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Renal Cancer Vaccine Builds Upon Promise of Dendritic Cell Technology

Renal Cancer Vaccine Builds Upon Promise of Dendritic Cell Technology
Renal Cancer Vaccine Builds Upon Promise of Dendritic Cell Technology


Duke Health News Duke Health News

DURHAM, N.C. -- A new Phase I clinical trial shows that a renal cancer vaccine developed at Duke University Medical Center is safe and effective in boosting cancer patients' immune systems. None of the 10 patients in the study suffered adverse side effects from the vaccine.

The results of the trial are published in the May 1, 2003, issue of Cancer Research.

"In a previous study, we showed that a prostate cancer vaccine using dendritic cells was not only safe, but also that it triggered a immune response in patients," said Johannes Vieweg, M.D., an associate professor of urology and assistant professor of immunology at Duke University Medical Center and senior investigator in the study. "This study builds upon that research, showing the technology to be flexible enough to use in a variety of different cancers."

Dendritic cells are white blood cells that activate the immune system by capturing antigens -- substances that trigger an immune response, such as against viruses, bacteria, or tumors -- and presenting them to the body's killer cells called T cells to activate those cells. The vaccine used in the Duke study consists of cultured dendritic cells into which genetic information has been introduced in the form of RNA from a renal cancer patient's own tumor. The dendritic cells use the RNA to produce and display antigens to the tumors on their surface. So, when the altered dendritic cells are injected back under the patient's skin, they activate the patient's own T-cells to attack the tumors.

"In our previous trial, the vaccine was directed against one specific antigen," said Vieweg. "In this trial, we see that the vaccine can target multiple antigens successfully, without attacking antigens expressed by normal renal tissues."

In the trial, 10 patients with late-stage metastatic renal cancer were given three escalating doses of the vaccine. The vaccine was well tolerated, and none of the participants exhibited any significant side effects. "By using cells from the patient's own body, we are able to create a vaccine that causes very few, if any, adverse events," said Vieweg.

Metastatic renal cancer is extremely deadly. Most patients have approximately nine to 12 months to live after diagnosis. One of the most encouraging results from the study is that out of 10 patients only three died in the 19.8 months of follow up. Vieweg sees the increased survival rate as promising, but cautions that the patients had additional treatments during the trial, so additional studies are needed to confirm the clinical implications.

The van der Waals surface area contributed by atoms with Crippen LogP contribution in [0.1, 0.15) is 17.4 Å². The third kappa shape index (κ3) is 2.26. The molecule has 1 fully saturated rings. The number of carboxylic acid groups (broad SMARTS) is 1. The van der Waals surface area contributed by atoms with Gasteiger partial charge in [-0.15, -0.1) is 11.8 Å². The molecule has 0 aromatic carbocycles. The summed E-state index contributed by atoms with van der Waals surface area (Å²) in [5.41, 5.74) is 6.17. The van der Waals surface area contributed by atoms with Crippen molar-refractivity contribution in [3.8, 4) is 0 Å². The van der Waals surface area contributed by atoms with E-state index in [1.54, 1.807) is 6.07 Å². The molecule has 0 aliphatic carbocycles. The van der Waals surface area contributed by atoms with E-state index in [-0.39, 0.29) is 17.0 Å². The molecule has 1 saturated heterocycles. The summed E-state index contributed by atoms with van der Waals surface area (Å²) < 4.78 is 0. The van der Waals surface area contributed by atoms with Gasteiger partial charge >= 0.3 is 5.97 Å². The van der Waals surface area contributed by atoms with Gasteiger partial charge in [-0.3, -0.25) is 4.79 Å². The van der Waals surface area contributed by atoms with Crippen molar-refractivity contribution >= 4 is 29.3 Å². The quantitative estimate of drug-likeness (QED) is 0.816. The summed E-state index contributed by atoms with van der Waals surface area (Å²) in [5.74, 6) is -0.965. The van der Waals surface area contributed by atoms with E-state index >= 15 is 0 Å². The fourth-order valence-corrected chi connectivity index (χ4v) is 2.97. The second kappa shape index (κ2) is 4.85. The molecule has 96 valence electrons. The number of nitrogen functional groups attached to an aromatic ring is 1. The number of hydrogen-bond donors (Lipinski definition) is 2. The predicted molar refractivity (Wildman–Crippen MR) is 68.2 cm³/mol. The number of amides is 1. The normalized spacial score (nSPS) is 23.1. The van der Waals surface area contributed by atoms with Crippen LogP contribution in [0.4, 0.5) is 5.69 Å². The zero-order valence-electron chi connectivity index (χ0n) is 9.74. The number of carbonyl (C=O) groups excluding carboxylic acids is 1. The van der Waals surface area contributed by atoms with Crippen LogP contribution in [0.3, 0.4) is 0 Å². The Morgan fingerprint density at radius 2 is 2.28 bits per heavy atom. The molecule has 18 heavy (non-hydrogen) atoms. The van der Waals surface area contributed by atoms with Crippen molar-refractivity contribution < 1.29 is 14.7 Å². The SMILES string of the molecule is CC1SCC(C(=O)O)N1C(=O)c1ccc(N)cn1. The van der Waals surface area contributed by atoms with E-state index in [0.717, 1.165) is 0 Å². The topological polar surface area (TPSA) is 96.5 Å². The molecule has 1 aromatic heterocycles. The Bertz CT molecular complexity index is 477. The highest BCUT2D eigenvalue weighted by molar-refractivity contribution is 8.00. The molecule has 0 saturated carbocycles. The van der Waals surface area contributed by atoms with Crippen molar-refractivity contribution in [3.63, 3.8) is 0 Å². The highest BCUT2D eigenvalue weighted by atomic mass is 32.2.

"We frequently saw a stabilization of the disease in patients," said Vieweg. "This is encouraging because it shows that while we may not be able to kill tumors completely at this point, we can slow or stop the disease from progressing. The vaccine has no toxicity and causes no serious side effects. So if we can give these patients a longer life span, but also better quality of life during that time, then we would consider that treatment a success."

The researchers performed immunological tests to ensure that T cells were functioning and able to kill tumor cells, and also tested to determine whether the number of T cells rose. In six out of seven subjects able to be evaluated, tumor-specific T-cells increased after immunization, suggesting the vaccine was successful in boosting the immune system and turning T cell attention to the cancer.

Vieweg said that the immunological data, which is sometimes not collected, is highly important in proving that the cancer vaccine is working in the patient and other influences are not responsible for the changes.

"If a trial only studies a reduction in tumor growth, there is a large part of the story that goes untold," Vieweg said. "There are subclinical changes that occur in the body that indicate if a vaccine is promising. Without the immunological studies, which are time consuming and complex, we cannot confirm the cause and effect relationship that the vaccine has on the growth of T cells and immune system."

Such data are a vital part of our systematic approach to developing these vaccines and validating each step of the sequence."

Vieweg says that the next step is use a more potent or "mature" dendritic platform and to study the immune and clinical responses to such robust vaccines. His team will also be examining the overall durability and sustainability of the vaccines.

The study was supported by grants from the National Institutes of Health and the National Center for Research Resources.

Other authors of this study include: Zhen Su, Ph.D.; Jens Dannull, M.D.; Axel Heiser, Ph.D.; Donna Yancey; Scott Pruitt, M.D., Ph.D.; John Madden, M.D.; Doris Coleman; Donna Niedzwiecki, Ph.D.; and Eli Gilboa, Ph.D., all of Duke University Medical Center.

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